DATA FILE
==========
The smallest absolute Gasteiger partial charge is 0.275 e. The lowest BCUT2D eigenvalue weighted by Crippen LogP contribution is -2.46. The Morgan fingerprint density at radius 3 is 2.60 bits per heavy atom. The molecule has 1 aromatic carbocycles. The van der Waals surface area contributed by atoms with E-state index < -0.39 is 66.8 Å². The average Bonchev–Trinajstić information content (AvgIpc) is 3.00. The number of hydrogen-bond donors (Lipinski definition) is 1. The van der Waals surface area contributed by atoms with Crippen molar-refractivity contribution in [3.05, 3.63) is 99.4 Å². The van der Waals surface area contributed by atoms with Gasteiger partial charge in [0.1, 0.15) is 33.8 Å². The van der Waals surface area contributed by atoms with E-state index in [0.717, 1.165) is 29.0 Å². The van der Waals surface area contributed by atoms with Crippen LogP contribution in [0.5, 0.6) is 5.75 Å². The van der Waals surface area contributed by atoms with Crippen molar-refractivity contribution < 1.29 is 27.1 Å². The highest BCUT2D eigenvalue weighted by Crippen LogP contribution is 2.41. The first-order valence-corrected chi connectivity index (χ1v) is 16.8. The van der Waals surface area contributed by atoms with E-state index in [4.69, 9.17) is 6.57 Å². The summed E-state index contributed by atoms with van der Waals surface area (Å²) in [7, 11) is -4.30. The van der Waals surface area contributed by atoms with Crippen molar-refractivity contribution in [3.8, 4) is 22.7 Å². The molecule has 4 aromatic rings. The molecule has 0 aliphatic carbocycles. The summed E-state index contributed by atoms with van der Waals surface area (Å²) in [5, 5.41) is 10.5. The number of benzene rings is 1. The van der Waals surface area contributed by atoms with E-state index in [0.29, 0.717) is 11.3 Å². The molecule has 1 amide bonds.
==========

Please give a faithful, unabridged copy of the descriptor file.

The smallest absolute Gasteiger partial charge is 0.275 e. The lowest BCUT2D eigenvalue weighted by Crippen LogP contribution is -2.46. The Morgan fingerprint density at radius 3 is 2.60 bits per heavy atom. The molecule has 1 aromatic carbocycles. The van der Waals surface area contributed by atoms with E-state index < -0.39 is 66.8 Å². The average Bonchev–Trinajstić information content (AvgIpc) is 3.00. The number of hydrogen-bond donors (Lipinski definition) is 1. The van der Waals surface area contributed by atoms with Crippen molar-refractivity contribution in [3.05, 3.63) is 99.4 Å². The van der Waals surface area contributed by atoms with Gasteiger partial charge in [0.1, 0.15) is 33.8 Å². The van der Waals surface area contributed by atoms with E-state index in [0.717, 1.165) is 29.0 Å². The van der Waals surface area contributed by atoms with Crippen LogP contribution in [0.5, 0.6) is 5.75 Å². The van der Waals surface area contributed by atoms with Crippen molar-refractivity contribution < 1.29 is 27.1 Å². The highest BCUT2D eigenvalue weighted by Crippen LogP contribution is 2.41. The first-order valence-corrected chi connectivity index (χ1v) is 16.8. The van der Waals surface area contributed by atoms with E-state index in [4.69, 9.17) is 6.57 Å². The summed E-state index contributed by atoms with van der Waals surface area (Å²) in [7, 11) is -4.30. The van der Waals surface area contributed by atoms with Crippen molar-refractivity contribution in [3.8, 4) is 22.7 Å². The molecule has 4 aromatic rings. The molecule has 0 aliphatic carbocycles. The summed E-state index contributed by atoms with van der Waals surface area (Å²) in [5, 5.41) is 10.5. The number of benzene rings is 1. The van der Waals surface area contributed by atoms with E-state index in [0.29, 0.717) is 11.3 Å². The molecule has 1 amide bonds.